Having a baby can be an emotional, physical, hormonal, and, in the United States, really expensive experience. Currently, under U.S. law, women get up to 12 weeks of unpaid leave to care for a newborn child, and only 20% of U.S. companies offer paid maternity leave.
“We have definitely talked to a lot of people who were surprised to find out they had no right to a paid maternity leave,” says Elizabeth Gedmark, a Senior Staff Attorney at Better Balance who frequently helps women negotiate for maternity benefits. “They will call us and we have to be the bearer of bad news and they will be extremely surprised to find out they don’t have benefits.”
With this in mind, here is Gedmark’s advice on how to start this conversation with your employers.
Know your rights
Gedmark says the first step is to understand what you are entitled to — a list of federal and state rights are available on Better Balance’s website. You should also read your company’s handbook, check with the professional union, if applicable, and look at the sick day and disability policies. “You also want to ask around and ask a lot of friends,” Gedmark says. “You can do that without even disclosing you are pregnant, by saying you are curious or you have a friend in that situation.”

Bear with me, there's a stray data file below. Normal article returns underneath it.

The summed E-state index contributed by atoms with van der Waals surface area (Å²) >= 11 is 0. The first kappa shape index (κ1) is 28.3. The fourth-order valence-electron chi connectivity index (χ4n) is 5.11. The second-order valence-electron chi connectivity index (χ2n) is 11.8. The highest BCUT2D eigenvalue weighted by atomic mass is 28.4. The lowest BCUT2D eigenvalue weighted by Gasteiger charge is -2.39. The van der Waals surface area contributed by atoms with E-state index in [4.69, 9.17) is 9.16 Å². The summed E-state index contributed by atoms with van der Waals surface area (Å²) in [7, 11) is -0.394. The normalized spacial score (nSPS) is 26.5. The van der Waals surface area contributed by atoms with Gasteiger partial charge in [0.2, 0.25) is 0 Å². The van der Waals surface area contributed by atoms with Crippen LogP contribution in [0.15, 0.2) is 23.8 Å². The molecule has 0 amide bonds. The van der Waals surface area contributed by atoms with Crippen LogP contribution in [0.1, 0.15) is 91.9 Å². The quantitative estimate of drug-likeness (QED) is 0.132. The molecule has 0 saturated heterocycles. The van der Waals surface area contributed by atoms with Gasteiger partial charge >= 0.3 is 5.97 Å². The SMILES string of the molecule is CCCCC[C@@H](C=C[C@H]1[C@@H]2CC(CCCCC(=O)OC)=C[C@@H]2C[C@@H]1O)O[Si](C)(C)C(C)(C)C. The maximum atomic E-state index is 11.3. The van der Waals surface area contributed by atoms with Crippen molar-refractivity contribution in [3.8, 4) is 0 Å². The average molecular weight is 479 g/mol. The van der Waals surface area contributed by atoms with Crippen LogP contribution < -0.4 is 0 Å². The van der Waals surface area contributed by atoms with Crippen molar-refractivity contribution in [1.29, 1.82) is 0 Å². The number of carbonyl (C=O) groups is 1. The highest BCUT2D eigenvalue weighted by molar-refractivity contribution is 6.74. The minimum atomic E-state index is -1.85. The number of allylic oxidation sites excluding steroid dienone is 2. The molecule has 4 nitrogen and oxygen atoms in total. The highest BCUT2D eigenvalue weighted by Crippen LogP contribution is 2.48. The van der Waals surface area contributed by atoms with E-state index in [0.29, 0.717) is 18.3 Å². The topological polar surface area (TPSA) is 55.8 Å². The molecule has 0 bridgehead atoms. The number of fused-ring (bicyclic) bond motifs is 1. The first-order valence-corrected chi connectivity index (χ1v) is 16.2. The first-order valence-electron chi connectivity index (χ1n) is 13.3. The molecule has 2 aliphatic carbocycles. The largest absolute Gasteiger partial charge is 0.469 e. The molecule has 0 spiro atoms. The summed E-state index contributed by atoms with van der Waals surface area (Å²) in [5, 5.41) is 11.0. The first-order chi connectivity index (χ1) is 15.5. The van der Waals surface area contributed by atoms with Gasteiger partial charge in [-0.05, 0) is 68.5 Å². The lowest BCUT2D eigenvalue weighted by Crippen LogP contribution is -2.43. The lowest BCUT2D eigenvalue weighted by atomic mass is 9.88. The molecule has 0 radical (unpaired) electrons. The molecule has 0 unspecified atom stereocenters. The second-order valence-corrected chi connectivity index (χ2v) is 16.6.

Do your homework
Gedmark encourages women to understand and monitor the market, which can provide data points for negotiations. For example, you can research the policies at competing companies and show those to your employer to make your case. “You can then show your employer it is really good for their bottom line to support this type of policy,” Gedmark says.
Go in with a plan
Before you start the conversation it may be helpful to decide what you want out of the conversation. Some women might want to make sure they will be paid while others want to make sure they have time off. “You want to think about what is most important to you,” Gedmark says. “If you say you want to have four months off, no matter what, but you are fortunate enough to have flexibility around payment, then you might be focusing on the length of time as opposed to the payment. Or you might want some combination of paid and unpaid leave.”
Build maternity leave into salary negotiations
If possible, Gedmark encourages women to build maternity leave into their contract discussions. Starting these conversations early might also help you decide if the company is a good fit. “If you are in a situation where you are interviewing for jobs, it could be part of the negotiation while you are interviewing,” Gedmark says. “This assumes you feel comfortable, but you are under no legal obligation to do so.”
Look at other forms of leave the company is offering
Make sure to monitor if the company makes other types of time off available to employees. “From a legal perspective look at other leaves that are not a parental leave,” Gedmark says. “If someone was given six months paid for a surgery or for a sabbatical and then they are trying to say you can’t get a paid maternity leave that could be sexist depending on the circumstances.”